Teachers have the power and means to implement prejudice reduction techniques. This is a statement many claim, such as Dessel (2010), and could be perceived as being straight forward and true. However, there is still a lack of demonstration of this in action as something which can be repeated in any school. Again other literature from Pate indicates that the cognitive approach’s principle is that people can reduce prejudice if they know more about other groups and think more clearly. Pate (1995) stated that various intervention efforts which include; empathy as well as an increase in knowledge and consideration of other groups, different in several ways from the students, are effective. Other studies also share this view about the effectiveness of the cognitive approach in prejudice reduction. For instance, Katz and Zalk (1978) found the ability to recognize and accept differences amongst member groups could promote prejudice reduction. Other classroom approaches might also work in reducing prejudice. Some examples of this alternative are;” semantics, counter-stereotype approach, cultural immersion, the study of cultural anthropology, developing instructional materials and value clarification” (Pate, 1995).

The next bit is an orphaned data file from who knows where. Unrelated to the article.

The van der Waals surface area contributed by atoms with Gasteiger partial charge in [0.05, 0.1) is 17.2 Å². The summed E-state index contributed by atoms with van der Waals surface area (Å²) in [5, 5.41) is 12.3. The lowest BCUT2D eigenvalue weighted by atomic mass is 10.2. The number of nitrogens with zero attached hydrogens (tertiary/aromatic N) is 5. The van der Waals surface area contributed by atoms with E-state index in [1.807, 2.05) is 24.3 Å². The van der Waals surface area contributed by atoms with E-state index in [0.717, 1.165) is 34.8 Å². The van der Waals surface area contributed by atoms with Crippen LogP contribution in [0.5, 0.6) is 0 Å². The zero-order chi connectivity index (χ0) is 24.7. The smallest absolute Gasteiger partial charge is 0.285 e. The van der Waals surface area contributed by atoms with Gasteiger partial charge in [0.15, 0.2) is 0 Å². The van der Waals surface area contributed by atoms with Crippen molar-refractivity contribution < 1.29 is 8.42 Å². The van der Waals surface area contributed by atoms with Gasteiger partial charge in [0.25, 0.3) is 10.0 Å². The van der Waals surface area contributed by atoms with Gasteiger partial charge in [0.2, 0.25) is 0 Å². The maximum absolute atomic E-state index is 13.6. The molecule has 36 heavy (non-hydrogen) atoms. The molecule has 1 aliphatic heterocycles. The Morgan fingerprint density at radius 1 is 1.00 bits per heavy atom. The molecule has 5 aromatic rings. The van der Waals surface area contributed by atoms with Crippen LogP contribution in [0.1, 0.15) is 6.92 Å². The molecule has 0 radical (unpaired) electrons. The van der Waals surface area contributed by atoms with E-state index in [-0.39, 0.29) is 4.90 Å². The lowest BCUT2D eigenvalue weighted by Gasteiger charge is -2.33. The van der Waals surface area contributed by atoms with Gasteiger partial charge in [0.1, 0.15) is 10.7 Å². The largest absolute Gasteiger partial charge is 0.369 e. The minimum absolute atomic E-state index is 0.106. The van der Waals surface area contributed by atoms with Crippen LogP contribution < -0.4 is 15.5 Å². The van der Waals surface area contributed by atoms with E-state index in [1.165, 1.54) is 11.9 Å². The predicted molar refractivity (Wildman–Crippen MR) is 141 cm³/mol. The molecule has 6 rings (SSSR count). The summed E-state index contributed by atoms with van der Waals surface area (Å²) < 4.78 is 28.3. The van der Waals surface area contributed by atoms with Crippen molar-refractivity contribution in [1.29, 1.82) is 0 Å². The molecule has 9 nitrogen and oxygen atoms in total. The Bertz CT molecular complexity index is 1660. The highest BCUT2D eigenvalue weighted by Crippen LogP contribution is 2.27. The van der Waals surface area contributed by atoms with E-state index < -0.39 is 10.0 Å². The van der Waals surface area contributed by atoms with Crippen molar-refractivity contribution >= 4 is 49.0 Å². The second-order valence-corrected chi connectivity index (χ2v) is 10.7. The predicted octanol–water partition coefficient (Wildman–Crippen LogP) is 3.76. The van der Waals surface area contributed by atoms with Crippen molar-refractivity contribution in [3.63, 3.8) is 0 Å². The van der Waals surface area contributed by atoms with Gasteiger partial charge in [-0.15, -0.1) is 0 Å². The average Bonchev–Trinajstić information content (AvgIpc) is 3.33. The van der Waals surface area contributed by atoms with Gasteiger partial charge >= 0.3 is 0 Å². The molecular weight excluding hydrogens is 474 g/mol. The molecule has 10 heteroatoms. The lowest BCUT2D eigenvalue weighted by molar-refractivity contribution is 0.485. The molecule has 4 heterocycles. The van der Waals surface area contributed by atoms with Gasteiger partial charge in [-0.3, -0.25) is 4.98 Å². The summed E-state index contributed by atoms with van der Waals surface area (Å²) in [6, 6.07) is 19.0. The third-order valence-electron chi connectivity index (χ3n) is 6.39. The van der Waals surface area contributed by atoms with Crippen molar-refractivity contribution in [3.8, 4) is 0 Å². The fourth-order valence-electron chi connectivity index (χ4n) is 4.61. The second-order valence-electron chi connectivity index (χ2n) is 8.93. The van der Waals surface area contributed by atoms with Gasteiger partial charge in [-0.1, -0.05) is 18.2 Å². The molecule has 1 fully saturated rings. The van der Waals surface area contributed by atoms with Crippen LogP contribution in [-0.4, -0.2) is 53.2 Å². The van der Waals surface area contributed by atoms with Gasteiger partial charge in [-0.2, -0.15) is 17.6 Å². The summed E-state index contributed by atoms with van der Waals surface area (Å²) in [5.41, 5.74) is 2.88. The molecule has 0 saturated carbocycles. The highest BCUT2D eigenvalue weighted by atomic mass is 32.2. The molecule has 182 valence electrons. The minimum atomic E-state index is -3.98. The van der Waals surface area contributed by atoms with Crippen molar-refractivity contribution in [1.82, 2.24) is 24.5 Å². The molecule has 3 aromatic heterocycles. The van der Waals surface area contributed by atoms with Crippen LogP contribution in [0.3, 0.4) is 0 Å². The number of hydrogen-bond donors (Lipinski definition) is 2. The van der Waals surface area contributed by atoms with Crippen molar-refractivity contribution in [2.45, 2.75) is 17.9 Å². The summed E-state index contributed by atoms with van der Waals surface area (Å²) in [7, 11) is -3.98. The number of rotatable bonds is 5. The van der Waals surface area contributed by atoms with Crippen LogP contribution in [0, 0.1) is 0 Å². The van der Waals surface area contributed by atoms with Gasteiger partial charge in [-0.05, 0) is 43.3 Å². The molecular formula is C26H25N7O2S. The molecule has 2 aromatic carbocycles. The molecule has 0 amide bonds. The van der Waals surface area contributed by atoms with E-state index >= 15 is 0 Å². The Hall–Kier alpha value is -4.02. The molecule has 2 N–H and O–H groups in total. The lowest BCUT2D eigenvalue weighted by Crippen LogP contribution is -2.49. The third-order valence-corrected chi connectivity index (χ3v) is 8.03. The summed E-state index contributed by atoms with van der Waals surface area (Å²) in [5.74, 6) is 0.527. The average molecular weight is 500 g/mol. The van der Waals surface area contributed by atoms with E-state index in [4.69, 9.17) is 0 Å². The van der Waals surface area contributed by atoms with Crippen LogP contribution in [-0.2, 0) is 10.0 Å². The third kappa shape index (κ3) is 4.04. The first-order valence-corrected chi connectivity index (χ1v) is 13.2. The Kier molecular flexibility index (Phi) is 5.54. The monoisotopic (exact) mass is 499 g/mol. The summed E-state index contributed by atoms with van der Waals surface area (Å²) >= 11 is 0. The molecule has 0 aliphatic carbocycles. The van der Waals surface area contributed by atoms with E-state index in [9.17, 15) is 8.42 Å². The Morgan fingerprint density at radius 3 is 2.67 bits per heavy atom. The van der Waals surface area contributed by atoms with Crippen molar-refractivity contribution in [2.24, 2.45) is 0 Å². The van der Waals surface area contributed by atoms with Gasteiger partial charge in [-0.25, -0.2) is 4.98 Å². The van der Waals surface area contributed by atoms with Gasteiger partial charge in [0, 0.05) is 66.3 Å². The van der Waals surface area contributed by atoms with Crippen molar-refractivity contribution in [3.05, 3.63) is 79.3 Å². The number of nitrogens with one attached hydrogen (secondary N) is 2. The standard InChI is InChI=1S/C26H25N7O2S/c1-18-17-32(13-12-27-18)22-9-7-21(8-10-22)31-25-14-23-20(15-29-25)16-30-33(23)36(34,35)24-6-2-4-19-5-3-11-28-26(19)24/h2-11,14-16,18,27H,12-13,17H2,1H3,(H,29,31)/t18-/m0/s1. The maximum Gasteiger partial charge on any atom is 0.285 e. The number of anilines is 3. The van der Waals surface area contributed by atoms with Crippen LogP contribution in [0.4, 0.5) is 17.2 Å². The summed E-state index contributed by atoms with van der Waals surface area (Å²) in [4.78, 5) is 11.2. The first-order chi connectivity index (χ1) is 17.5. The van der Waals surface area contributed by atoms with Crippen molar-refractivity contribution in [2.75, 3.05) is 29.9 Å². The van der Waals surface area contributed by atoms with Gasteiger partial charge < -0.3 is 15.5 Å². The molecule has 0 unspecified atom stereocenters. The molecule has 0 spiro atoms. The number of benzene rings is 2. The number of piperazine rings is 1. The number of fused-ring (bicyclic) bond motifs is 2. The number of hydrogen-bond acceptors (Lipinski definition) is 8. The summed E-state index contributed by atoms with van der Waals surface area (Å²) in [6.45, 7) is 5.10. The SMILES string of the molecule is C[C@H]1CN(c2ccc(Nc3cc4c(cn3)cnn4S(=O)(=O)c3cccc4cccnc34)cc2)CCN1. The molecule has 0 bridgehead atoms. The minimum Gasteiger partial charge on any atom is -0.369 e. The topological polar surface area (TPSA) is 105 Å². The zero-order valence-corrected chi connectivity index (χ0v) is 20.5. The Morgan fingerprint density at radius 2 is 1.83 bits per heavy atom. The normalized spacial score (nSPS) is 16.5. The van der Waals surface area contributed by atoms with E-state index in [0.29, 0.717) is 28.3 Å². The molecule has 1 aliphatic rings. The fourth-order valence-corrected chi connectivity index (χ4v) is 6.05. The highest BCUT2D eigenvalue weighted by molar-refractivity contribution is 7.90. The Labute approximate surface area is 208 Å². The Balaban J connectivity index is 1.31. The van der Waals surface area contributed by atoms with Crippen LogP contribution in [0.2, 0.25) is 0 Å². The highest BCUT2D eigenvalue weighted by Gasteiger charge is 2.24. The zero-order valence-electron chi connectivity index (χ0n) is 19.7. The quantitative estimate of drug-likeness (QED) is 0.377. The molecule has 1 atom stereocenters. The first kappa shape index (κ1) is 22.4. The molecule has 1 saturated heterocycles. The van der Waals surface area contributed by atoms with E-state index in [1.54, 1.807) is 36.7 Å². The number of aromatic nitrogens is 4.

The common problem is still a lack of evidence and design flaws. Bigler (1999) noted that prejudice reduction research has encountered limitations due to problems with the design of many studies. Some of these include an overly simplistic model, bias in the measuring of attitudes and a want for longitudinal studies in order to ascertain if there are any sustainable effects from the reduction strategies. Some studies in the literature have actually reported that, even though strategies are implemented for reducing prejudice, there are “ troubling effects . . . of increased racial bias among children” (Bigler 1999.) Copious amounts of literature display programs and schemes of how they can theoretically reduce prejudice from an early age such as Weston (1990.) The study claimed that carefully chosen reduction tactics incorporated into the current curriculum can reduce prejudice. This however is claimed by many theorists in different ways, although the study didn’t prove to have any valid evidence to back up the theory.